At DROP, we love sharing stories of our work but it’s always nice when someone else see the significance of our work and decides to share it, too.
Below is an article from Uganda’s largest newspaper, the New Vision. We were pleased with the piece but need to point out one inaccuracy: The story says that the technology behind the toilets is from South Africa. In reality, we first designed and began building these types of sanitation systems in Uganda in 2007 using a roundabout pump we had custom built. The South African based NGO, Water For All, donated 20 similar pumps, one of which was used for this project.
This particular school project was made possible by a donation from an Ohio-based company called Earnest Machine. Every time a donor sponsors a well, we like to include an inscription of the donor’s choosing, and Earnest Machine decided to have us inscribe their slogan, “Intentionally Better.” We loved those words because they a standard for something to aspire to for everyone involved in the project, from Earnest Machine to DROP to Hope Junior.
The school is new performing better than ever at their end-of-term exams. Before the toilets, many children—primarily girls—were forced to drop out. Not only are many of them back in school now, but other kids in the district are coming to the school as well. Since we built the toilets, the school has hired new teachers and added three buildings, including a separate nursery school. Now allow New Vision to share with you our latest success story.
New Vision – April 11th 2015
Photos and text By Francis Emorut
Government has been asked to adopt new flush toilet technology from South Africa for schools across the country to curb poor hygiene.
The flush toilets technology the first of its kind has been installed at Hope Junior School in Soroti district.
According to Julius Olobo the manager of Drop in the Bucket the new technology has become a model of learning in Soroti district.
The toilets are clean and are used by a population of 324 pupils of Hope Junior School.
Water and sanitation officers in eastern region appealed to government to replicate the technology countryside to combat poor hygiene and relief from a burden of digging pit latrines after they become full.
“The government should take advantage of the new technology and spread it countryside,” Bony Komakech, the environmental health officer in Nakapiripirit said.
Komakech was supported by Ronald Ssebuliba a technical water officer in Wakiso district who said the new technology would facilitate good practices of hygiene and therefore, government should spearhead the crusade to have such facility installed in every school.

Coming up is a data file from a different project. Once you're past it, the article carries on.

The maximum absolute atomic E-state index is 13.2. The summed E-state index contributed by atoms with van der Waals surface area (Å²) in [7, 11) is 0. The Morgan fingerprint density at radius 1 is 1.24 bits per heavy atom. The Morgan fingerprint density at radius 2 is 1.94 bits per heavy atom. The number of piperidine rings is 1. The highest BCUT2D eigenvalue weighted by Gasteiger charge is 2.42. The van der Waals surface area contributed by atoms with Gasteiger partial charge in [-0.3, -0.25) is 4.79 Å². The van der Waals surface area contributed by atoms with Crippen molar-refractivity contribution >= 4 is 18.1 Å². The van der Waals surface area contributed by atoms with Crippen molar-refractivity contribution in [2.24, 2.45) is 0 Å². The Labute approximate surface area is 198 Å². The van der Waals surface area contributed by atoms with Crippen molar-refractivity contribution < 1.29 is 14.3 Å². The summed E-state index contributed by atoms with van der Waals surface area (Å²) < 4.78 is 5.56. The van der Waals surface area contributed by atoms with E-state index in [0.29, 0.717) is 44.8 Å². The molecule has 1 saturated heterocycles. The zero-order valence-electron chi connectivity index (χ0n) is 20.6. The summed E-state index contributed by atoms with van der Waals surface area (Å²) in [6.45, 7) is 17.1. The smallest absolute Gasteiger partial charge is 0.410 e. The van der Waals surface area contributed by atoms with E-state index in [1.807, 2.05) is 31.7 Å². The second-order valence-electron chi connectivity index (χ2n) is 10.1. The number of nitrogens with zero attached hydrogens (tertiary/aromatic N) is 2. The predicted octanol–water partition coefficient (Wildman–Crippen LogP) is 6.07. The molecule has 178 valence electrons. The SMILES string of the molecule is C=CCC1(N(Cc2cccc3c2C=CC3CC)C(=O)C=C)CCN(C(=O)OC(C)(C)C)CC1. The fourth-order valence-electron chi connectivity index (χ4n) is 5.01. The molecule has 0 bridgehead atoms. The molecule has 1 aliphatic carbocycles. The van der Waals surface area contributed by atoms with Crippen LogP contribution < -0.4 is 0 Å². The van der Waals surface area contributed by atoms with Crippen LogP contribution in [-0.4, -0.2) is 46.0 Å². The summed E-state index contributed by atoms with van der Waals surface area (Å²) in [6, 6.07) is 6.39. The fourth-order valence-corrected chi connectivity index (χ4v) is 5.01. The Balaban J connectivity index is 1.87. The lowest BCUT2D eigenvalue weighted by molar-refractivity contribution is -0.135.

Sr. Christine Nanyazi the head of women’s Group in Kaabong district said the new flush toilet technology is ideal for schools since they have big population and it will promote good hygiene
The flush toilets are constructed in the form of pit-latrine separated for both boys and girls but has underground water tank of 4,000 litres while the tank erected up contains 1,000 litres of water.
The two tanks supply constant water to the toilets using a motorized system.
The motorized system is connected to the borehole, wheel pump and to the tanks.
“Many interested parties including the ministry of education have visited this place to learn how the flush toilet technology works,” Olobo the manager of Drop in the Bucket told water and sanitation regional officers.
The water and sanitation officers were in a field tour organized by Water and Sanitation Network Uganda (UWASNET).
Olobo explained that technology is the first pilot project in Teso region while in Acholi and Lango sub-regions the technology is available in six and five schools respectively.
According to Olobo the technology was borrowed from South Africa and it costs sh80m.
Olobo said the flush toilets can be used for a period of 20-50 years. It has septic tank.
He said it’s ideal because it saves school administration from constant digging of latrines.
“It has become a centre of learning in Teso region,” Olobo said.
The cleanness of the toilets has contributed to retention of girls in school.
“Because the place is clean the menstruating girls can pad themselves,” the school’s headteacher Julius Edwonu noted.
Edwonu also pointed out that both the boys and girls supervise each other and this ensures cleanness for both toilets.
The technology enables pupils to sit on the wheel pump (popularly known as Mary go system) and rotate themselves around moving in a faster speed.
Earlier the water and sanitation officers were trained in documenting success stories in the water and sanitation sector.
“You should be able to document a success story that informs your partners of achievements made in water and sanitation,” Rehema Aanyu the UWASNET liaison and advocacy officer said.
The water and sanitation officers promised to ensure that the flush toilet technology is adopted in their respective districts.
This article was originally published in Uganda’s New Vision newspaper. To view it on their website please go to this link.